When you first read this topic you probably thought that we have run out of topics right? Not entirely false but there are a lot of Nepali utensils that many people don’t even know the name of and a similar amount of utensils that people do not know the use of. So for those who do not know what Nepali utensils are, they are just tools or items that you use for household jobs and works.
In short, everything that you use in the house is a utensil as long as it is too complex which includes from a cup to a knife. While that is being said, there are a few numbers of Utensils that have specific Nepali Names and are more or less specific to Nepal. Even if it is a common item it has a specific Nepali version and a Nepali name which makes it unique to Nepal. This is what we are going to talk about in today’s article.
Table of Contents
1. Hasiya (हसिया)
If you were born and raised in a city area or you have never ventured into farming there is a chance that you do not know what this utensil is. But despite this, a lot of you already know what this is. Now a lot might not know what this is used for despite seeing this. Hasiya is a type of sickle exclusive to Nepal. For those who do not know what a sickle is, it is a tool used to cut crops and grasses since the medieval times and it is still used today by Nepali Farmers and gardeners.
The thing that makes the Hasiya different form and ordinary sickle is its unique curved shape which is almost exclusive to Nepal. When we say almost it is because the same shape can be found in some parts of India and China which shares their border with Nepal. So all in all Hasiya is a unique Nepali utensil that you cannot find anywhere else besides some neighboring border areas of India and China.
2. Chulesi (चुलेसी)
While Hasiya was just a modified version of a sickle that was unique to Nepal, chulesi is a utensil that is originally from Nepal. Those raised in the modern kitchen may not know of this utensil at all as there is not much space for this in the modern kitchen but this was the primary cutting tool used in Nepali kitchens before the modern kitchen became popular. While this is nothing but a blade on a piece of wood.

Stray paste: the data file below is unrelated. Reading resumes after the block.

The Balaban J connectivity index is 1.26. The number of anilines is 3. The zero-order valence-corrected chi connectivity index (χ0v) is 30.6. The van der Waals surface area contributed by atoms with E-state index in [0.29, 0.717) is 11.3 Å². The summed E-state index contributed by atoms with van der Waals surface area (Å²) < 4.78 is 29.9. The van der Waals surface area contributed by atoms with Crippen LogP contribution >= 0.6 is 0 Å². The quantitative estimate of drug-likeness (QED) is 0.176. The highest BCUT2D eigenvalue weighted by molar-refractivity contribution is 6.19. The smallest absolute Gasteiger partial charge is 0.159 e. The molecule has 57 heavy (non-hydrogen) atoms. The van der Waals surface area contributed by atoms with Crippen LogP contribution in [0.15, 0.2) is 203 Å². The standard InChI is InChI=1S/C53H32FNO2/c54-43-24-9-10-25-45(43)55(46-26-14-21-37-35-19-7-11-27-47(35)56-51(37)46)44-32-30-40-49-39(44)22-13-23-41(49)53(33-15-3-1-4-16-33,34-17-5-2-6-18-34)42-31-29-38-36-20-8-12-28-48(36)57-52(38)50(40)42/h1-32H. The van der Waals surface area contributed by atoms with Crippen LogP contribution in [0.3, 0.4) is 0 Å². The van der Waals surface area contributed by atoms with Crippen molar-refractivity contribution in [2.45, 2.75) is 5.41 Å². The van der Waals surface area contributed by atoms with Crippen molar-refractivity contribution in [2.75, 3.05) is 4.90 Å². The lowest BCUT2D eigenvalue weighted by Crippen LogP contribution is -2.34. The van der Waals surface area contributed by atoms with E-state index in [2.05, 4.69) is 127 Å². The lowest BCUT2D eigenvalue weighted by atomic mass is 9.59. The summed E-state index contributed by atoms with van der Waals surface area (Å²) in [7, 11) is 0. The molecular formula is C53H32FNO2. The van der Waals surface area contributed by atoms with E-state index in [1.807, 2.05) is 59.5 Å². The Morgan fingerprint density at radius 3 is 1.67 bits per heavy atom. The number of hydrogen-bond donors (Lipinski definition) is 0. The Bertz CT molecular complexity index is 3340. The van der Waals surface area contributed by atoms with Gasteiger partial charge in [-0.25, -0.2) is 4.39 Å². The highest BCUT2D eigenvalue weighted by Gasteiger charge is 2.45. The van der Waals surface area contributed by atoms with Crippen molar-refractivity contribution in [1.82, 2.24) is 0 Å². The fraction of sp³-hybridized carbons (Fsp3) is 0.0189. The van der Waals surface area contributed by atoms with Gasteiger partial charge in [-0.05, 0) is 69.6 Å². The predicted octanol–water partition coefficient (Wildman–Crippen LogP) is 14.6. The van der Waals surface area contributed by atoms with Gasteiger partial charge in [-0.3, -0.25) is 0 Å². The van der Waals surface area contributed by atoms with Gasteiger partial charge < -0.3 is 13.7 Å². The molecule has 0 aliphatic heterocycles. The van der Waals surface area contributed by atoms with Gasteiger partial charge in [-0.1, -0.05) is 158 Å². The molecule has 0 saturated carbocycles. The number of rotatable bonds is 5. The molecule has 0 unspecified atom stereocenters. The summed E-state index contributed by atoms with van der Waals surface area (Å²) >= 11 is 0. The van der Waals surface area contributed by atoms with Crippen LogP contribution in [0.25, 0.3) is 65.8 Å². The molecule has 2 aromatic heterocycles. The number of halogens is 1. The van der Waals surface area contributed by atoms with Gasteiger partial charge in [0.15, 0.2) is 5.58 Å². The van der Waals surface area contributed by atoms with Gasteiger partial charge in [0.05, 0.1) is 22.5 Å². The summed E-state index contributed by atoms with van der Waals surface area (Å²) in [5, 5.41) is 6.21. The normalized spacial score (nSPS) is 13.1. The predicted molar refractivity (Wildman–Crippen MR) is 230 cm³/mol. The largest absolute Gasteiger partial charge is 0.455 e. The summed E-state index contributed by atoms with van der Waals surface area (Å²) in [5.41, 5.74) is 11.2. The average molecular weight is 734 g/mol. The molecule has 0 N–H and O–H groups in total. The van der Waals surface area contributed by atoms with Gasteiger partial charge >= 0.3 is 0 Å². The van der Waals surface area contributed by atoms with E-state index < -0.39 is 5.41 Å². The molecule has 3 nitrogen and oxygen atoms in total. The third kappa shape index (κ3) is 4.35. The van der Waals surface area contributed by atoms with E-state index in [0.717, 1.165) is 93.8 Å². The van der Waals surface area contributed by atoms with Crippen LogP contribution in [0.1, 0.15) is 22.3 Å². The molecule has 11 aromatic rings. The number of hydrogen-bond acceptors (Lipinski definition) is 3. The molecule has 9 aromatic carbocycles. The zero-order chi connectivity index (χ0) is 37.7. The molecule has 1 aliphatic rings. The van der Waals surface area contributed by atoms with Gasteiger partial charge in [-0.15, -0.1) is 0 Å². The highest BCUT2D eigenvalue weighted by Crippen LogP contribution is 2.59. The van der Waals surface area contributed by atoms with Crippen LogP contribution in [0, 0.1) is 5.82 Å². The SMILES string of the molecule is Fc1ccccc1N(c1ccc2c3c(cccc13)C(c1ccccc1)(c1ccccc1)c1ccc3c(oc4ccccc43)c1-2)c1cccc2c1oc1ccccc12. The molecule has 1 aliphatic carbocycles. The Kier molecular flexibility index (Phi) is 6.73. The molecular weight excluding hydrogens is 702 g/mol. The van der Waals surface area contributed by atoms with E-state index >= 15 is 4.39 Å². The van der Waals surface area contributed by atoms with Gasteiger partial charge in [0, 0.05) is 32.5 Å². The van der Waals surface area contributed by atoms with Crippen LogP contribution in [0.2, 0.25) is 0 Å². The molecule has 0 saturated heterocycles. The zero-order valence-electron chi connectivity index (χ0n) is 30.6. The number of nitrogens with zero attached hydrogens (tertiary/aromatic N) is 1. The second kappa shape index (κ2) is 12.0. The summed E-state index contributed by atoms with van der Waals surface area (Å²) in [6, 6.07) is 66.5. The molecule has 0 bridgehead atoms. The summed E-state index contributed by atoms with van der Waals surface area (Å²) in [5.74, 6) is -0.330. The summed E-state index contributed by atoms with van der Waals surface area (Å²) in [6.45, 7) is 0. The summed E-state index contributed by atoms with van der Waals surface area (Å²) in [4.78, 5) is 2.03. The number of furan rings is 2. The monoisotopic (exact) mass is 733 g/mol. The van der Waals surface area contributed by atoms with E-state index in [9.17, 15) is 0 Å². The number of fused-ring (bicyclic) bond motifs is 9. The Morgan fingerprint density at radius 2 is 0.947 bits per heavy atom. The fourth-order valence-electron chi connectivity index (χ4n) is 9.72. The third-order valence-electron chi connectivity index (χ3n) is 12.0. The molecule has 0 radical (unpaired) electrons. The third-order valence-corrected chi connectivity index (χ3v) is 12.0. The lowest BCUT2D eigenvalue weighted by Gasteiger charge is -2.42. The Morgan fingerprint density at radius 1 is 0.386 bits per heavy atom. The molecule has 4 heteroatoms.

It is quite versatile as this can be used not only to cut vegetables but also to cut meat including big chunks of it as well which is just about everything that needs to be cut in the kitchen. You do have to squat down and use your weight to hold this on the wood or else you will injure yourself and along with this, you do have to know the right cutting technique to save yourself from injury as well. You can also find a similar cutting utensil in South Indian homes as well.
3. Silauto and Lohoro (सिलौटो र लोहोरो)
We don’t have to explain this much as every household has this even to this date. This is simply two dense stones which are used to grind spices and sometimes meat. You may think that this is not a Nepali exclusive utensil but just like Hasiya what makes Silauto and Lohoro unique to Nepal is the shape and design. Many Nepali Silauto has an oval shape with a small inward curve and a small curved cone-shaped Lohoro. Why Well the answer to that is containment.
As you grind the spices, the curvature of the Silauto keeps the spices contained within a specific space. This means regardless of how bad you are at grinding them, this utensil has got your back and there won’t be much spillage. On top of that, since the whole thing is nothing but dense rock, it is pretty hard to move when grinding which makes the whole process easier as well.